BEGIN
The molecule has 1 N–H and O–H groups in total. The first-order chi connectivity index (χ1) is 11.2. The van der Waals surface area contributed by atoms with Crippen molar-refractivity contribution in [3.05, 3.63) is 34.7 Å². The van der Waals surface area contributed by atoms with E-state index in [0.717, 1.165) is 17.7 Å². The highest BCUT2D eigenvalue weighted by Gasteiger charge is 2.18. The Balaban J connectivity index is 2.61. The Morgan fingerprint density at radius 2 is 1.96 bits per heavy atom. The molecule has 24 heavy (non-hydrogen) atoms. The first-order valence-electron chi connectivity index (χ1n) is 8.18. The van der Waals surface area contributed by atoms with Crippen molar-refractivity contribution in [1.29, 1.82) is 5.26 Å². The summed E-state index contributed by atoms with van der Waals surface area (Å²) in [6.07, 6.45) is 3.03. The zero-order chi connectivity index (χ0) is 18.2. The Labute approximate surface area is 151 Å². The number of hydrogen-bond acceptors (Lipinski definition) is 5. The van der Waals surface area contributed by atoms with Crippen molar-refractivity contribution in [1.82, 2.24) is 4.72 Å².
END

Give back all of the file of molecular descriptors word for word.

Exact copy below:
The molecule has 1 N–H and O–H groups in total. The first-order chi connectivity index (χ1) is 11.2. The van der Waals surface area contributed by atoms with Crippen molar-refractivity contribution in [3.05, 3.63) is 34.7 Å². The van der Waals surface area contributed by atoms with E-state index in [0.717, 1.165) is 17.7 Å². The highest BCUT2D eigenvalue weighted by Gasteiger charge is 2.18. The Balaban J connectivity index is 2.61. The Morgan fingerprint density at radius 2 is 1.96 bits per heavy atom. The molecule has 24 heavy (non-hydrogen) atoms. The first-order valence-electron chi connectivity index (χ1n) is 8.18. The van der Waals surface area contributed by atoms with Crippen molar-refractivity contribution in [1.29, 1.82) is 5.26 Å². The summed E-state index contributed by atoms with van der Waals surface area (Å²) in [6.07, 6.45) is 3.03. The zero-order chi connectivity index (χ0) is 18.2. The Labute approximate surface area is 151 Å². The number of hydrogen-bond acceptors (Lipinski definition) is 5. The van der Waals surface area contributed by atoms with Crippen molar-refractivity contribution in [1.82, 2.24) is 4.72 Å².